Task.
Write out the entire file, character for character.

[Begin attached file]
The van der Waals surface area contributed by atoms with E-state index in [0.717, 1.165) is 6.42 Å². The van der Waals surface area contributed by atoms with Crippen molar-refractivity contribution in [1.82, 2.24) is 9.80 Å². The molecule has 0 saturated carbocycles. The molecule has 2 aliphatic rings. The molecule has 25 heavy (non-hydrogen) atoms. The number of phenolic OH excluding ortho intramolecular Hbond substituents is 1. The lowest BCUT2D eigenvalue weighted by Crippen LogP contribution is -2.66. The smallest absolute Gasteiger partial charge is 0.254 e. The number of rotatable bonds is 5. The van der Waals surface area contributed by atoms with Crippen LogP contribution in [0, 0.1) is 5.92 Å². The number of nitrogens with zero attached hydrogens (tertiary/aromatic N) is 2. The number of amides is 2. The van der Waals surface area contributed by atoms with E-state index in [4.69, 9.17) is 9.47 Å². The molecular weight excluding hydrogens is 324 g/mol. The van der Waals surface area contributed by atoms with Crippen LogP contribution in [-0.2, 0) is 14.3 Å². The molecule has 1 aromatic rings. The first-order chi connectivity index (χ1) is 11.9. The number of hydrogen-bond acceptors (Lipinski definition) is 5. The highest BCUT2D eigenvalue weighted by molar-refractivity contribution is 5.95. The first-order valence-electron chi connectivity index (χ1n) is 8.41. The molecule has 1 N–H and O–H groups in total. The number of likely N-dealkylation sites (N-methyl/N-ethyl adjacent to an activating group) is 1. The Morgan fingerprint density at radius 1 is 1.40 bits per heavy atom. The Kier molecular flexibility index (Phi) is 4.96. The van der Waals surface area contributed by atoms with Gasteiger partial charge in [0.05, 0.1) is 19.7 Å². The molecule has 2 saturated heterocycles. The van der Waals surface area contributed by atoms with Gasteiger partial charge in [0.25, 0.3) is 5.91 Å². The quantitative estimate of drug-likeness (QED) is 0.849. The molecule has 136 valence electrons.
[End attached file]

The van der Waals surface area contributed by atoms with E-state index in [0.717, 1.165) is 6.42 Å². The van der Waals surface area contributed by atoms with Crippen molar-refractivity contribution in [1.82, 2.24) is 9.80 Å². The molecule has 0 saturated carbocycles. The molecule has 2 aliphatic rings. The molecule has 25 heavy (non-hydrogen) atoms. The number of phenolic OH excluding ortho intramolecular Hbond substituents is 1. The lowest BCUT2D eigenvalue weighted by Crippen LogP contribution is -2.66. The smallest absolute Gasteiger partial charge is 0.254 e. The number of rotatable bonds is 5. The van der Waals surface area contributed by atoms with Crippen LogP contribution in [0, 0.1) is 5.92 Å². The number of nitrogens with zero attached hydrogens (tertiary/aromatic N) is 2. The number of amides is 2. The van der Waals surface area contributed by atoms with E-state index in [4.69, 9.17) is 9.47 Å². The molecular weight excluding hydrogens is 324 g/mol. The van der Waals surface area contributed by atoms with Crippen LogP contribution in [-0.2, 0) is 14.3 Å². The molecule has 1 aromatic rings. The first-order chi connectivity index (χ1) is 11.9. The number of hydrogen-bond acceptors (Lipinski definition) is 5. The highest BCUT2D eigenvalue weighted by molar-refractivity contribution is 5.95. The first-order valence-electron chi connectivity index (χ1n) is 8.41. The molecule has 1 N–H and O–H groups in total. The number of likely N-dealkylation sites (N-methyl/N-ethyl adjacent to an activating group) is 1. The Morgan fingerprint density at radius 1 is 1.40 bits per heavy atom. The Kier molecular flexibility index (Phi) is 4.96. The van der Waals surface area contributed by atoms with Gasteiger partial charge in [0.05, 0.1) is 19.7 Å². The molecule has 2 saturated heterocycles. The van der Waals surface area contributed by atoms with Gasteiger partial charge in [0.25, 0.3) is 5.91 Å². The quantitative estimate of drug-likeness (QED) is 0.849. The molecule has 136 valence electrons.